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From: David B. Held (dheld_at_[hidden])
Date: 2003-02-02 14:47:48

"David Abrahams" <dave_at_[hidden]> wrote in message
> [...]
> Borland is particularly strange about layout.

Suprisingly enough, BCB 5 has maintained the optimal size throughout
all the changes.

> [...]
> Whaaa? A temporary that never gets created?

Well, I'll show you the code, and you tell me if it gets optimized away
or not:

    // Inherit first
    template <class T1, class T2>
    class optimal_parents1 : public T1
        // ...

        template <class U1, class U2>
        optimal_parents1(optimal_parents1<U1, U2> const& rhs)
        : T1(static_cast<U1 const&>(rhs))
        { U2 u2; T2 t2(u2); } // Here

        // ...

If T2(U2 const&) is empty, I would think that it wouldn't bother to
call it in the first place. Am I missing something? Maybe I shouldn't
have called t2 a temporary, since it is an lvalue. I just meant that
it's not really used for anything other than making sure that U2 can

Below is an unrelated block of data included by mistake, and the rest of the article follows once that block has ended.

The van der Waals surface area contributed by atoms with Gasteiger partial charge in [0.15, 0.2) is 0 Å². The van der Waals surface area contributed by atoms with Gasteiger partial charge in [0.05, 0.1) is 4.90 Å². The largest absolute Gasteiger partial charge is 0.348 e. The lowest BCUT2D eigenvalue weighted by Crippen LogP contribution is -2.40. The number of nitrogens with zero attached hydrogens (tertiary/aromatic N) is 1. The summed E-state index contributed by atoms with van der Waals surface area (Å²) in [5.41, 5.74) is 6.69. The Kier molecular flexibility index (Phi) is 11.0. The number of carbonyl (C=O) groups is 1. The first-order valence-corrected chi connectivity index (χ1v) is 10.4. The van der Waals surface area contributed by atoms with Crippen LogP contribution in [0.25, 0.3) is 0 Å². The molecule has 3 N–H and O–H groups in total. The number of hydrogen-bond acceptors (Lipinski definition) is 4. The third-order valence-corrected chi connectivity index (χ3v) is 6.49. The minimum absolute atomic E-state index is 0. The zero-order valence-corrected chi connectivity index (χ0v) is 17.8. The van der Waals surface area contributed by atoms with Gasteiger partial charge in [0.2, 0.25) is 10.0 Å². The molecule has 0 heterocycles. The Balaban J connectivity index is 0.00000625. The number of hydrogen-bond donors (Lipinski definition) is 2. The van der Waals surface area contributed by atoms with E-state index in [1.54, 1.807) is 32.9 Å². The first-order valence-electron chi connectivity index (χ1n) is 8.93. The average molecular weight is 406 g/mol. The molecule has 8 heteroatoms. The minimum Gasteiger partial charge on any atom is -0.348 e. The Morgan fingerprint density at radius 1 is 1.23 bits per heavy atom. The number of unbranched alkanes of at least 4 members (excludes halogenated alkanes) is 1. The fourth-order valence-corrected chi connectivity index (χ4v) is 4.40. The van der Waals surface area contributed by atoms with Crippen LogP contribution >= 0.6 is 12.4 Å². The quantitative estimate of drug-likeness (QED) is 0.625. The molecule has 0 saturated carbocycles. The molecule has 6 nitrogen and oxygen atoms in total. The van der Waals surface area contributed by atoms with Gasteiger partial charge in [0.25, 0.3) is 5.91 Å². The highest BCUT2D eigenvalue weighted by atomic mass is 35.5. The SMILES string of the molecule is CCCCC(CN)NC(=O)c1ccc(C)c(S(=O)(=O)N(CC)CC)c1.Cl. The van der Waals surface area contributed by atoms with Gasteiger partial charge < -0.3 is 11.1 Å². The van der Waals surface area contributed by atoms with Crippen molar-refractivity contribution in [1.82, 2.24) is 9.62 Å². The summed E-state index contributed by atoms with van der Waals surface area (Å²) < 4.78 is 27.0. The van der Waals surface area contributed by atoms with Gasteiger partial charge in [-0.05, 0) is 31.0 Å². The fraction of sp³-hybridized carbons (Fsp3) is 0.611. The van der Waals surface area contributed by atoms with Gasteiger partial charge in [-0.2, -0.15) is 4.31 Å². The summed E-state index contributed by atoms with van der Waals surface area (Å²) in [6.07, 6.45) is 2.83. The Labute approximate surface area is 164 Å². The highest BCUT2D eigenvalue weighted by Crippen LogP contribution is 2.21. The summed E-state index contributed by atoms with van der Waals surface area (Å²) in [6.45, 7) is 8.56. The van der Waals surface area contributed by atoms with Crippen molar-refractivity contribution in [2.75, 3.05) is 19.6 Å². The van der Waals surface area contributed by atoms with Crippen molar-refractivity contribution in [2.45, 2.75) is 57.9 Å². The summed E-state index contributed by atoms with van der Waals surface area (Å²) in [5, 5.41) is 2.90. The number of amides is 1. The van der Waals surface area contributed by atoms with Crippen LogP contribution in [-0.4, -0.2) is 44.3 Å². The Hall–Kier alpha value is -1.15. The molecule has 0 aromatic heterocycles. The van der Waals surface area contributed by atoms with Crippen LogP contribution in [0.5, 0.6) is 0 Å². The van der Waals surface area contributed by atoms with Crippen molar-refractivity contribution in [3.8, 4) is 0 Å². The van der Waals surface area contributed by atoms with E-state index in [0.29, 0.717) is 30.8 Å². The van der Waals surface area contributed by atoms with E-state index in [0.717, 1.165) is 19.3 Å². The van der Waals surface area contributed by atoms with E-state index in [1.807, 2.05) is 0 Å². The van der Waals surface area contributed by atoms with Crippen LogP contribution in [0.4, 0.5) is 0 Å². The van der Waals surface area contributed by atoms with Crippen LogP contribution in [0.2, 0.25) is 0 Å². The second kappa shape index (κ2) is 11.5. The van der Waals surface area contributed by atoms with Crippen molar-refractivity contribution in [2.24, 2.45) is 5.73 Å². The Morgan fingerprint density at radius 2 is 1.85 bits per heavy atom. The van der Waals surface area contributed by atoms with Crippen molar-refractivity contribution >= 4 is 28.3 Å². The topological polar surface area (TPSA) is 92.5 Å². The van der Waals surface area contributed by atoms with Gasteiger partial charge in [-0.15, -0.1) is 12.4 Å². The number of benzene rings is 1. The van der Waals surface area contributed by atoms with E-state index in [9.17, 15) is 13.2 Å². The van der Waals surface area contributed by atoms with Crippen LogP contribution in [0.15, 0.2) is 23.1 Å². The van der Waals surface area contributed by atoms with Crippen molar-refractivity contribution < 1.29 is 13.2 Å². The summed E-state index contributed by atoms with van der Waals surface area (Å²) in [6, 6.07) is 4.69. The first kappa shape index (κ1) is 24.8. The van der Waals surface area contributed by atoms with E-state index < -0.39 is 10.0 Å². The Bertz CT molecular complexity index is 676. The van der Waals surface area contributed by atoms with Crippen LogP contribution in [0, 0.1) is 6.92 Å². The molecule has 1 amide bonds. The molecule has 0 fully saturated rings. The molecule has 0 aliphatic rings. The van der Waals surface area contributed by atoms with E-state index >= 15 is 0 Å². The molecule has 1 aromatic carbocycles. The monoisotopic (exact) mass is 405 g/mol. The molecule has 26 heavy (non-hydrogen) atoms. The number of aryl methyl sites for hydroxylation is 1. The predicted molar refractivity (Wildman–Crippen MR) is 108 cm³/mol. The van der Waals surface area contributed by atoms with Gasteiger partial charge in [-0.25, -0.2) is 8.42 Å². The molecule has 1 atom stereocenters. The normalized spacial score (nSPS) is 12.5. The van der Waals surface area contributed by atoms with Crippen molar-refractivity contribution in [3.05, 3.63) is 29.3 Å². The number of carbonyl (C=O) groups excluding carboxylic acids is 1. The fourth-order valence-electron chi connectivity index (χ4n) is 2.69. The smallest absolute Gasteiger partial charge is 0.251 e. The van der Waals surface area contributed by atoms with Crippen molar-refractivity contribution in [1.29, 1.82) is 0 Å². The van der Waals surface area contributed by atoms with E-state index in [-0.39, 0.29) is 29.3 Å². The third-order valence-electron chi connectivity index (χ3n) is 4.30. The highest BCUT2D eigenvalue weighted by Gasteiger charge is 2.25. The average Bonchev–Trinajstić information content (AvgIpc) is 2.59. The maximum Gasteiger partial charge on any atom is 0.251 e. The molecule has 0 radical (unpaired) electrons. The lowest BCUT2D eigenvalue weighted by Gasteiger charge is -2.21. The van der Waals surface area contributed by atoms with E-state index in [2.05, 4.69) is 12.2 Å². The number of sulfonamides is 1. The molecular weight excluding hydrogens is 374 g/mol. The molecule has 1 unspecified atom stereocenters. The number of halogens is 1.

be converted to T2.

> [...]
> Maybe you should illustrate what you mean, 'cause I'm lost.

assert_check(no_check const&)
{ }

This allows you to create a pointer with stricter checking from a
pointer with no checking. But no_check has no such conversion
c'tors, because presumably, one does not want to *reduce* the
level of checking. Since the checking policies generally don't have
any state, the c'tors are all trivial, and hopefully, will get optimized
out of existence. They merely serve as a compile-time check of

> [...]
> I don't think I can do any better than you. I have the same tools at
> my disposal. I'd do a bunch of experiments and look at the
> resulting class layouts by checking the size and the relative addresses
> of members.

I was afraid it was going to come down to that.

> [...]
> You could probably figure out the VC++ algorithm by
> experimentation, but that still wouldn't help a user trying to write
> portable, efficient code, unless you find a workaround for every
> other compiler.

Yeah, that's the problem. :( Even more disturbingly, it's not clear if
this is just an MI problem, or a problem with inheritance in general
with VC++. I mean, when I tried the chained policy implementation,
it did provide the right size, but that doesn't mean it won't change if
I update the implementation (and that version would require a lot of
changes to get it up to speed with the MI version).


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